US Army Tests 50 Billion Watt Lightning Bolt Laser Weapon


Imagine a weapon capable of firing 50 billion watt-powered laser-guided lightning bolt targets at enemies, and able to put out more power during the duration of the laser pulse than what a large city needs. While that might sound reminiscent of advanced warfare videogame or high-concept blockbuster, the device is in fact entirely real and has already been through extensive testing by the US armed forces.

The Laser-Induced Plasma Channel (LIPC) works in seeking out targets that conduct electricity better than the air and ground that surrounds them. George Fischer, one of the physicists leading the research at the Picatinny Arsenal research lab in New Jersey, explains how the extraordinarily powerful technology works; “If a laser puts out a pulse with modest energy, but the time is incredibly tiny, the power can be huge. During the duration of the laser pulse, it can be putting out more power than a large city needs, but the pulse only lasts for two-trillionths of a second.”

Test captures show the lightning bolt travelling horizontally, before 'jumping' to nearby objects. Copyright: US ArmyAs Mr Fischer explains, this means the air can be manipulated to “act like a lens…keeping the light in a small-diameter filament”, whereby “using an ultra-short-pulse laser of modest energy makes a laser beam so intense it focuses on itself in air and stays focused in a filament.” If the laser beam is intense enough, an electro-magnetic field strong enough to ‘rip’ electrons from surrounding air molecules is created, leaving behind a beam of plasma that travels along the laser beam, and one that can be directed any which way using mirrors.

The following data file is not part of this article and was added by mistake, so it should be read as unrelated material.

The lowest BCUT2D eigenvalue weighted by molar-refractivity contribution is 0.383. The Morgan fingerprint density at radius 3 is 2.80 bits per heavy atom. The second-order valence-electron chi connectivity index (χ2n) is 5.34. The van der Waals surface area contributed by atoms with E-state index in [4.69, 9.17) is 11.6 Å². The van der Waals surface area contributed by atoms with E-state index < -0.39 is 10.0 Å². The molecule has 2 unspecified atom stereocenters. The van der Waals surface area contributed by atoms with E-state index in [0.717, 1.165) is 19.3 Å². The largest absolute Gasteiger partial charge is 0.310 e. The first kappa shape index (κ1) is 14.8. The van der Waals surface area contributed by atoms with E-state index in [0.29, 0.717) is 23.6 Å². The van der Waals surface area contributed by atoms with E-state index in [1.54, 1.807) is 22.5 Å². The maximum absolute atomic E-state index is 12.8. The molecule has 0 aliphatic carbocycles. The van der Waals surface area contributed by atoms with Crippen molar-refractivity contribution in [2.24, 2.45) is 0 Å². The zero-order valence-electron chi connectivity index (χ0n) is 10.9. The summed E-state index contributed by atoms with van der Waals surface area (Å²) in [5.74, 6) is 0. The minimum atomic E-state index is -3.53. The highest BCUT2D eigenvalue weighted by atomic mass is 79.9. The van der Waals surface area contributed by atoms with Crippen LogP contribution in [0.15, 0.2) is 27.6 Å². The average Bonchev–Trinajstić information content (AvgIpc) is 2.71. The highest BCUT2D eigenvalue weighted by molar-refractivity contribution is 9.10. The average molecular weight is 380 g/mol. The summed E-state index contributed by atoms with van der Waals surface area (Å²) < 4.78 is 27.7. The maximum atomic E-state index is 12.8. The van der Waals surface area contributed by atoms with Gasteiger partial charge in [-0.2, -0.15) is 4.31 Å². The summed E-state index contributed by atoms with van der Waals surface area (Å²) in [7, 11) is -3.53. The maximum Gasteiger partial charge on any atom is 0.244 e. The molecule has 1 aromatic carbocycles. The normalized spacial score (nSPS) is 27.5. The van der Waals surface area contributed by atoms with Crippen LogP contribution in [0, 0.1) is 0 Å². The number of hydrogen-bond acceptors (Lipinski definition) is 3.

The kind of time-frame in which we can expect our battlefields to become awash with lightning bolts and laser beams is so far undetermined – Fischer has stressed the technology still has a long way to come, and rightly so – though the potential in harnessing such massive energy is clearly huge. For the moment, the team of researchers behind the project are testing a series of improvements that will ensure the technology is rugged enough to survive in harsh and physically-demanding conditions.

Richard Birkett